The Pacific Northwest tree octopus (Octopus paxarbolis) can be found in the temperate rainforests of the Olympic Peninsula on the west coast of North America. Their habitat lies on the Eastern side of the Olympic mountain range, adjacent to Hood Canal. These solitary cephalopods reach an average size (measured from arm-tip to mantle-tip,) of 30-33 cm. Unlike most other cephalopods, tree octopuses are amphibious, spending only their early life and the period of their mating season in their ancestrial aquatic environment. Because of the moistness of the rainforests and specialized skin adaptations, they are able to keep from becoming desiccated for prolonged periods of time, but given the chance they would prefer resting in pooled water.

There's more to see on the Pacific Northwest Tree Octopus page. These intelligent and inquisitive creatures need our help to avoid extinction. Help out if you can.

I support the Pacific Northwest Tree Octopus!

Praise the FSM

The Flying Spaghetti Monster is desirous of our worship and of our efforts to educate the uninformed. Yet how shall we, the faithful, unite our voices and our spirits without music and devotional lyrics to inspire our zeal? Here are two hymns that I dedicate to our Noodly Master.

All Things
(With apologies to Cecil F. Alexander)

All things bold and booty-full,
All pirates tanned and tall,
All things new and noodle-full,
Our Monster made them all.

One hook He gave us, sharpened;
One eye clad in a patch;
We heeded not His warning:
"Be careful when ye scratch!"

Repeat Chorus

The urge to seek adventure,
The tattered treasure chart,
The lure o' bounteous baubles
That pump a pirate's heart.

Repeat Chorus

The wide blue ocean freedom,
The tang of salty air,
The rum imbued with courage,
Spaghetti placed it there.

Repeat Chorus

Each saucy buxom maiden
Each winsome comely tart
And lust with which to woo 'em
His noodle doth impart.

Repeat Chorus

The slapping of the rigging,
The endless lonely sea,
That strapping young midshipman
When weeks from port we be.

Repeat Chorus

He gave us swaggering heroes
With rapier repartee,
And moody brooding shipping:
Spaghettiness adds squee!

Organ swells for final chorus:

All things bold and booty-full,
All pirates tanned and tall,
All things new and noodle-full,
Our Monster made them all.

Sheet musicMidi file

(With apologies to William Blake)

And did that meat in recent time
Make Kansas School Board members green?
And was the saucy source of all
Adjusting things we'd never seen?

And do our sub-atomic strings
Reveal the nature of design?
And was Spaghetti's flavorous feast
To show His Noodliness divine?

Bring me my bowl of pasta gold!
Bring me my meatballs of desire!
Bring me my sauce with herbs untold!
Bring me my bolognese of fire!

I will not cede my legal right,
Nor shall my fork sleep in my hand,
Till we have taught Spaghetti's Flight
In Kansans' backward schooling land.

Sheet music & Midi file

[Edited to add an extra verse to All Things at the request of a fellow FSM worshipper.]
[Edited to add links to sheet music and midi files.]

Fictionology Faction Friction

I suppose it was inevitable that the odious comparisons of the Bush administration to a Sith-controlled Star Wars galactic empire would prod at dormant questions in the Fictionology community. Old arguments are being revived. Again we're forced to address the question: "What Fictions can one legitimately believe?"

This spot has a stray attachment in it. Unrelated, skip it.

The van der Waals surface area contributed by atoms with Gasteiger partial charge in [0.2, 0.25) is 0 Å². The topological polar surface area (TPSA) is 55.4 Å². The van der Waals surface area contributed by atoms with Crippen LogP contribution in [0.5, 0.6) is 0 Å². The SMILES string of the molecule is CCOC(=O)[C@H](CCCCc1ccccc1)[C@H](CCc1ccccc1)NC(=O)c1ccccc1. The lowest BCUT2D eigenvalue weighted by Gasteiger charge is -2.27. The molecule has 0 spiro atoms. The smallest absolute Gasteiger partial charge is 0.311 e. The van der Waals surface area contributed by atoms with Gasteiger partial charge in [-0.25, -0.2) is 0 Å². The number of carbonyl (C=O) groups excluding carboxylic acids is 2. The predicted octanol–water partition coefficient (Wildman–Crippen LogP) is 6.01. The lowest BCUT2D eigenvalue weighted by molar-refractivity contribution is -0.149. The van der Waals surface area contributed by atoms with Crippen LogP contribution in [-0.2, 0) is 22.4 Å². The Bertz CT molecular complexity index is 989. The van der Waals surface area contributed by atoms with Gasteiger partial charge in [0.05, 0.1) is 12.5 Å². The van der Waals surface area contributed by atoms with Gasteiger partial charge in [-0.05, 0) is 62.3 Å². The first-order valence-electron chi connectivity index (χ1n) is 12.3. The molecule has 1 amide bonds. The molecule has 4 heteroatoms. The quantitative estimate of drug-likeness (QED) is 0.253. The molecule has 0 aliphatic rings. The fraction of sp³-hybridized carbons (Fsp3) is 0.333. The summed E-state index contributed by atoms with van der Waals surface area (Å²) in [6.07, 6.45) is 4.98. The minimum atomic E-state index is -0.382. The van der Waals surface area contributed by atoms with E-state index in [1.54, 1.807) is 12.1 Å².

The two factions involved in this fracas are the conservative canonist Fictionologists and the extreme spontanist (or improv) Fictionologists. I'll try to summarize their positions.

- George Lucas had the whole Star Wars story, including script, worked out thirty years ago.
- George W Bush played out the whole of the WMD Fiction based on a dominionist script written thirty years ago.
- The apparent similarities between the two are coincidental but very instructive.

- George Lucas had a rough story plus script ideas worked out thirty years ago. He's been winging it ever since.
- George W Bush just makes shit up as he goes and refuses to admit that he could have been wrong.
- Lucas decided to nail Bush in Revenge of the Sith because he couldn't find any other way to inject fun into the movie.

The conflicting world views shine through in their different interpretations of the same set of observations. Why is there such a heated discussion? Can't they just believe what they want to believe? That solution only addresses the superficial nature of the debate.

Looking under the surface from a Fictionological philosophy point of view, the bone of contention is still the legitimacy of believing in a Fiction that you (or your close colleagues/family) write for yourself. Most conservative Fictionology thinkers see this as a sure way to isolate yourself from reality and alienate anyone who is smart enough to understand what you're doing. It destroys any hope that you'll even be able to recognize other people's Fictions, and inevitably leads to conflict rather than communication.

Fictionology on the Radio

I know a few people are anxious to see a transcript of my Sunday morning interview on Victorian Community Radio, 3-VCR. I hope to get permission to post a recording of the interview on my website, but until then, a transcript will have to suffice. Matthew Collins made me feel right at home during the interview. I'd given him drafts of a number of chapters from my forthcoming book. You'll see from the interview that he'd obviously taken some time to understand them.

Matthew: This morning we welcome Virgil Keys to Religion, Respect and Ridicule. He regards himself as a lifelong student of Fictionology. Virgil, not too many people are familiar with Fictionology. Tell us a little about it.